Tech Tip: How To Mount SD Cards As A Local Drive In Windows

By |2016-10-16T15:59:35-05:00December 4th, 2012|Categories: Tech Tips|Tags: , , , , , , , , , |6 Comments
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With tablets becoming more and more popular and the limited storage space they have when compared to traditional PCs and laptops, the use of removable storage can play a big role. Cloud storage is great at eliminating the need for storing files locally and more and more apps are taking advantage of this. However, there’s still a need to store files locally and if you have limited C drive space, then removable storage might be your only option.

I ran into an issue with this though. I tried to put a microSD card into my tablet and I wanted to use the SkyDrive app to sync my files to it. Right away, this threw up an error saying its an invalid location because its a removable drive. You also can’t move your libraries (Documents, Pictures, Videos, Music) to removable storage in Windows.

There is a solution though!

1. Create the directory you want to use on you C: drive. It can be any valid folder name…I did

2. Right click Computer and select Manage.
3. Under Storage, click on Disk Management.
4. Select the drive that is your SD card, on mine it was D:
5. Select menu option Action -> All Tasks -> Change Drive Letter and Paths…
6. Click Add.
7. Select “Mount in the following empty NTFS folder” (should be selected)
8. Click Browse
9. Navigate to the folder you created above ( [SkyDrive] ).
10. Click OK.
11. Click OK.

That’s all there is to it! Now you can move your libraries or tell the SkyDrive app that you want to use C:[SkyDrive] has your directory and it’ll work without a problem!

Disclaimer: I would only recommend doing this if you have removable storage that you don’t plan on removing, like a permanent SD card. My scenario may be different than yours, but I want my C drive to be used for apps and use my SD card for my personal files.

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  1. D November 25, 2013 at 9:29 pm - Reply

    this is helpful. I was wondering if this will help with my current situation. I take a backup on my usb drive but everyfile that i copy gets password protected and encrypted (office policy). The problem with this is everytime i have to look at files on the usb i have to decrypt and go through the process. if i do the mapping like you suggested will it work? I will be attaching the usb only during back up and when refering to files on the usb.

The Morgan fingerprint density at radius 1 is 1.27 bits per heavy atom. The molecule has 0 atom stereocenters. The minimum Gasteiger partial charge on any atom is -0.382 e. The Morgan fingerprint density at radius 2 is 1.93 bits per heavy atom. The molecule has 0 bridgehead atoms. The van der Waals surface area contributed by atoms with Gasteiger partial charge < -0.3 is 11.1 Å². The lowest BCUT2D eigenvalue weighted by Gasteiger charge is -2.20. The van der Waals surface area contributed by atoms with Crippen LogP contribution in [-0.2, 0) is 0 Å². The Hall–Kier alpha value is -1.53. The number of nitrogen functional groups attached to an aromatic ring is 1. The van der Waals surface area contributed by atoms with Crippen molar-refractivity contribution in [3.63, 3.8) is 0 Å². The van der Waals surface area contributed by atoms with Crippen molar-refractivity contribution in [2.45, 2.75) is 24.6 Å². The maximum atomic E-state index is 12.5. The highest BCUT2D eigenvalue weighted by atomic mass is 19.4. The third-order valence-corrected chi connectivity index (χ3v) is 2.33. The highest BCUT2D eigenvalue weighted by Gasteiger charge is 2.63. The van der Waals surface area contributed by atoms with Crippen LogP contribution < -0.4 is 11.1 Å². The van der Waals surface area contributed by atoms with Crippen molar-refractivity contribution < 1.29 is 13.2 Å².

2. Robert Russell November 26, 2013 at 11:35 am - Reply

    I think it’ll depend on your office policy. If you have a group policy that automatically encrypts every external drive, then it might encrypt the SD card as well since it is still a removable drive before you map it.

    After mapping it, you might be able to turn off encryption, but that’ll still depend on your group policy.

  3. Tony Vovers September 15, 2015 at 4:18 am - Reply

    Russell , don’t know if you are still around. I am trying to use the process above but my computer will not retain my setting for the attached SD card. I have mapped it to drive S: to get it away from the automatic assigned drives but for some reason every time I plug in my Seagate backup drive the SD card decides to reset itself to the drive just above the newly attached drive.
    My computer has installed C: fixed drive.
    For example one of my drives is single partition it becomes D: and the SD moves to E:
    The other of my drives has a boot and data partition – it becomes D: and E: and the SD will move to F:
    Everytime it moves my mapping becomes incorrect for the linked NTFS folder c:\SD
    Any ideas??
    W10 install on Dell I14 3541 laptop with small 32gb SSD only.
    64GB attached SDXC card

    • Tony Vovers September 17, 2015 at 12:44 pm - Reply

      after a complete windows Refresh and update of all drivers the problem of drive mapping being lost for removeable drives disappeared. Now these instructions work well. It is not clear if it is OK to install programs in the drive linked through C:\SD I suspect it maybe risky of occasional disconnects while the main c: drive is alive.
      I have currently put iTunes both media and program on the SD card and so far…. it is all working OK. Thanks for the hot tip and clear instructions.

  4. Tim September 18, 2015 at 10:24 am - Reply


    Thanks for the instructions.

    I used this procedure on a laptop (Win 7) to use a SD card for my dropbox folder.

    I notice that the available space reported on the C:\ drive (where the SD card is mounted) did not increase after adding the SD card and also that as the SD card fills with data, the space reported on the C:\ drive reduces correspondingly.

    I wonder what happens when the space used gets to the limit of the original C:\ drive (226GB in my case) but with the SD card added (120Gb) should be 346Gb; I’m guessing programs will check available space and assume there’s none left?


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